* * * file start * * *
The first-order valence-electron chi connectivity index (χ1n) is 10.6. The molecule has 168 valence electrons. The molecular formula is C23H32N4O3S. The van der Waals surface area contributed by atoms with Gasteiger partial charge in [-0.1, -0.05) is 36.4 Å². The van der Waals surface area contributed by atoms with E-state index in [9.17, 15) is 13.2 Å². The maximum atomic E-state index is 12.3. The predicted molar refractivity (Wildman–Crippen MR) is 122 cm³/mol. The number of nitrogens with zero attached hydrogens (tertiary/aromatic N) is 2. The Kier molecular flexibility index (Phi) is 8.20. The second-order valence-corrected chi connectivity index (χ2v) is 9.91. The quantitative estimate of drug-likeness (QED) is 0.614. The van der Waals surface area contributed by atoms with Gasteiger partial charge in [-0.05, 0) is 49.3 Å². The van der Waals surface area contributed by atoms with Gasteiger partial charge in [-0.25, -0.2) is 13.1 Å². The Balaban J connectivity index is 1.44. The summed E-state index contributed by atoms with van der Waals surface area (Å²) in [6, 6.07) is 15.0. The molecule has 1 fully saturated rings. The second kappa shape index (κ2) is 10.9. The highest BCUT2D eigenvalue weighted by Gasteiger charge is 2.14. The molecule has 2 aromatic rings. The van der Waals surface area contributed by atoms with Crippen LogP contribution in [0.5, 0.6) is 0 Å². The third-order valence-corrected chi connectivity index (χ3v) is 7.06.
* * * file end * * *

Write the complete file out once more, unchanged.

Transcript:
The first-order valence-electron chi connectivity index (χ1n) is 10.6. The molecule has 168 valence electrons. The molecular formula is C23H32N4O3S. The van der Waals surface area contributed by atoms with Gasteiger partial charge in [-0.1, -0.05) is 36.4 Å². The van der Waals surface area contributed by atoms with E-state index in [9.17, 15) is 13.2 Å². The maximum atomic E-state index is 12.3. The predicted molar refractivity (Wildman–Crippen MR) is 122 cm³/mol. The number of nitrogens with zero attached hydrogens (tertiary/aromatic N) is 2. The Kier molecular flexibility index (Phi) is 8.20. The second-order valence-corrected chi connectivity index (χ2v) is 9.91. The quantitative estimate of drug-likeness (QED) is 0.614. The van der Waals surface area contributed by atoms with Gasteiger partial charge in [-0.05, 0) is 49.3 Å². The van der Waals surface area contributed by atoms with Gasteiger partial charge in [-0.25, -0.2) is 13.1 Å². The Balaban J connectivity index is 1.44. The summed E-state index contributed by atoms with van der Waals surface area (Å²) in [6, 6.07) is 15.0. The molecule has 1 fully saturated rings. The second kappa shape index (κ2) is 10.9. The highest BCUT2D eigenvalue weighted by Gasteiger charge is 2.14. The molecule has 2 aromatic rings. The van der Waals surface area contributed by atoms with Crippen LogP contribution in [0.5, 0.6) is 0 Å². The third-order valence-corrected chi connectivity index (χ3v) is 7.06.